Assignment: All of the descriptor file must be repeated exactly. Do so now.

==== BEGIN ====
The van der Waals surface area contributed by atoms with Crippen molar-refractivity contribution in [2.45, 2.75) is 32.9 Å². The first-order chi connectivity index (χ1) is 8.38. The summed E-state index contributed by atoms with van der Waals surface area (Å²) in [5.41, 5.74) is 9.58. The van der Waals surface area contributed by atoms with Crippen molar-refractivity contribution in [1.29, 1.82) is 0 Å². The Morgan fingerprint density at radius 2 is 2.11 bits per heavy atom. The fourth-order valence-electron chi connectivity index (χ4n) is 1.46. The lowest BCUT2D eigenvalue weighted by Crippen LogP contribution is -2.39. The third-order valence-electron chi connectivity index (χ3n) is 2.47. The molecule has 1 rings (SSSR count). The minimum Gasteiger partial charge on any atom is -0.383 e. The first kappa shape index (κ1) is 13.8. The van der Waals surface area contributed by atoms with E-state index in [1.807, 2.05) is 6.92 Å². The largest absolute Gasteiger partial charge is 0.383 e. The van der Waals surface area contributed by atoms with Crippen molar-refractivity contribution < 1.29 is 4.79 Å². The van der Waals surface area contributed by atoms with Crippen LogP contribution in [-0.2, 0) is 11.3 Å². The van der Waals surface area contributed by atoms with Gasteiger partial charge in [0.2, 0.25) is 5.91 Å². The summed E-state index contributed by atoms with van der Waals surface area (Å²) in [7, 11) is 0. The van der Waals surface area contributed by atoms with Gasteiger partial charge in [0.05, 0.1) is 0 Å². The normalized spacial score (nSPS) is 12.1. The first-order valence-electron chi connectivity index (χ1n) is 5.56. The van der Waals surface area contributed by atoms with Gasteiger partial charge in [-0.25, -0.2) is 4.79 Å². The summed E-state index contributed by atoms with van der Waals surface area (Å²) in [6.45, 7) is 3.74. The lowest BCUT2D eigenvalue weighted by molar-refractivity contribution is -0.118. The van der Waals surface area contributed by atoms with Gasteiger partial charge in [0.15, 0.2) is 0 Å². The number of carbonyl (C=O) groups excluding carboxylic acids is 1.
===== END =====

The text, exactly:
The van der Waals surface area contributed by atoms with Crippen molar-refractivity contribution in [2.45, 2.75) is 32.9 Å². The first-order chi connectivity index (χ1) is 8.38. The summed E-state index contributed by atoms with van der Waals surface area (Å²) in [5.41, 5.74) is 9.58. The van der Waals surface area contributed by atoms with Crippen molar-refractivity contribution in [1.29, 1.82) is 0 Å². The Morgan fingerprint density at radius 2 is 2.11 bits per heavy atom. The fourth-order valence-electron chi connectivity index (χ4n) is 1.46. The lowest BCUT2D eigenvalue weighted by Crippen LogP contribution is -2.39. The third-order valence-electron chi connectivity index (χ3n) is 2.47. The molecule has 1 rings (SSSR count). The minimum Gasteiger partial charge on any atom is -0.383 e. The first kappa shape index (κ1) is 13.8. The van der Waals surface area contributed by atoms with E-state index in [1.807, 2.05) is 6.92 Å². The largest absolute Gasteiger partial charge is 0.383 e. The van der Waals surface area contributed by atoms with Crippen molar-refractivity contribution < 1.29 is 4.79 Å². The van der Waals surface area contributed by atoms with Crippen LogP contribution in [-0.2, 0) is 11.3 Å². The van der Waals surface area contributed by atoms with Gasteiger partial charge in [0.2, 0.25) is 5.91 Å². The summed E-state index contributed by atoms with van der Waals surface area (Å²) in [7, 11) is 0. The van der Waals surface area contributed by atoms with Gasteiger partial charge in [0.05, 0.1) is 0 Å². The normalized spacial score (nSPS) is 12.1. The first-order valence-electron chi connectivity index (χ1n) is 5.56. The van der Waals surface area contributed by atoms with Gasteiger partial charge in [-0.25, -0.2) is 4.79 Å². The summed E-state index contributed by atoms with van der Waals surface area (Å²) in [6.45, 7) is 3.74. The lowest BCUT2D eigenvalue weighted by molar-refractivity contribution is -0.118. The van der Waals surface area contributed by atoms with Gasteiger partial charge in [0.15, 0.2) is 0 Å². The number of carbonyl (C=O) groups excluding carboxylic acids is 1.